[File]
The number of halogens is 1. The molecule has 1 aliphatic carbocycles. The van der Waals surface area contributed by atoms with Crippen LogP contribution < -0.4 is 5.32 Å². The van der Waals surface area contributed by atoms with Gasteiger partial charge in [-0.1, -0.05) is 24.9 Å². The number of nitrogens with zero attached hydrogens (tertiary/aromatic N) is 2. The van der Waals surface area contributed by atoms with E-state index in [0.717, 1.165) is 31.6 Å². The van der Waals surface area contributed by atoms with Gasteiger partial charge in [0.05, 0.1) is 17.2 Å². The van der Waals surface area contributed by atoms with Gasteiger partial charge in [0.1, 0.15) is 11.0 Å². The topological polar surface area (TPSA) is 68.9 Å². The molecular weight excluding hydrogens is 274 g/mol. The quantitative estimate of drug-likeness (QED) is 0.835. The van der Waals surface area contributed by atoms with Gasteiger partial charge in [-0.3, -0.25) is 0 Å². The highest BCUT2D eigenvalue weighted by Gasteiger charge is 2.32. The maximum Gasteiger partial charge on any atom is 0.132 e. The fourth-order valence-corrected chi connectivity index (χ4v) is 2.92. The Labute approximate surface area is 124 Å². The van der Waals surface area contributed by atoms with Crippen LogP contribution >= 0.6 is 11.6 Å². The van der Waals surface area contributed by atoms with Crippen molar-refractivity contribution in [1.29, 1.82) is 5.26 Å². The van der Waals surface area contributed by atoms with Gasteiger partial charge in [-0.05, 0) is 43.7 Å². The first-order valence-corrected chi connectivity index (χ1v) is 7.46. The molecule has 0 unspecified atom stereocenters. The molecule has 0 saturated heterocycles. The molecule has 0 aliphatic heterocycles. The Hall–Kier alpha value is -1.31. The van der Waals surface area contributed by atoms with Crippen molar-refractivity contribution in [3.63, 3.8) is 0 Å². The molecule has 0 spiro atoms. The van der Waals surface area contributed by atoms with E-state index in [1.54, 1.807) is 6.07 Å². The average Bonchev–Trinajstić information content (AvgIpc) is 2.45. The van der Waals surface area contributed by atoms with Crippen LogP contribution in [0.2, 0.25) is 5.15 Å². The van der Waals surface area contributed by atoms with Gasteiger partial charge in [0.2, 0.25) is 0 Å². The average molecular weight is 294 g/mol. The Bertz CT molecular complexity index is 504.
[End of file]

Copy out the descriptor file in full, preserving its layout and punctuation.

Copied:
The number of halogens is 1. The molecule has 1 aliphatic carbocycles. The van der Waals surface area contributed by atoms with Crippen LogP contribution < -0.4 is 5.32 Å². The van der Waals surface area contributed by atoms with Gasteiger partial charge in [-0.1, -0.05) is 24.9 Å². The number of nitrogens with zero attached hydrogens (tertiary/aromatic N) is 2. The van der Waals surface area contributed by atoms with E-state index in [0.717, 1.165) is 31.6 Å². The van der Waals surface area contributed by atoms with Gasteiger partial charge in [0.05, 0.1) is 17.2 Å². The van der Waals surface area contributed by atoms with Gasteiger partial charge in [0.1, 0.15) is 11.0 Å². The topological polar surface area (TPSA) is 68.9 Å². The molecular weight excluding hydrogens is 274 g/mol. The quantitative estimate of drug-likeness (QED) is 0.835. The van der Waals surface area contributed by atoms with Gasteiger partial charge in [-0.3, -0.25) is 0 Å². The highest BCUT2D eigenvalue weighted by Gasteiger charge is 2.32. The maximum Gasteiger partial charge on any atom is 0.132 e. The fourth-order valence-corrected chi connectivity index (χ4v) is 2.92. The Labute approximate surface area is 124 Å². The van der Waals surface area contributed by atoms with Crippen LogP contribution >= 0.6 is 11.6 Å². The van der Waals surface area contributed by atoms with Crippen molar-refractivity contribution in [1.29, 1.82) is 5.26 Å². The van der Waals surface area contributed by atoms with Gasteiger partial charge in [-0.05, 0) is 43.7 Å². The first-order valence-corrected chi connectivity index (χ1v) is 7.46. The molecule has 0 unspecified atom stereocenters. The molecule has 0 saturated heterocycles. The molecule has 0 aliphatic heterocycles. The Hall–Kier alpha value is -1.31. The van der Waals surface area contributed by atoms with Crippen molar-refractivity contribution in [3.63, 3.8) is 0 Å². The molecule has 0 spiro atoms. The van der Waals surface area contributed by atoms with E-state index in [1.54, 1.807) is 6.07 Å². The average Bonchev–Trinajstić information content (AvgIpc) is 2.45. The van der Waals surface area contributed by atoms with Crippen LogP contribution in [0.2, 0.25) is 5.15 Å². The van der Waals surface area contributed by atoms with Gasteiger partial charge in [0.2, 0.25) is 0 Å². The average molecular weight is 294 g/mol. The Bertz CT molecular complexity index is 504.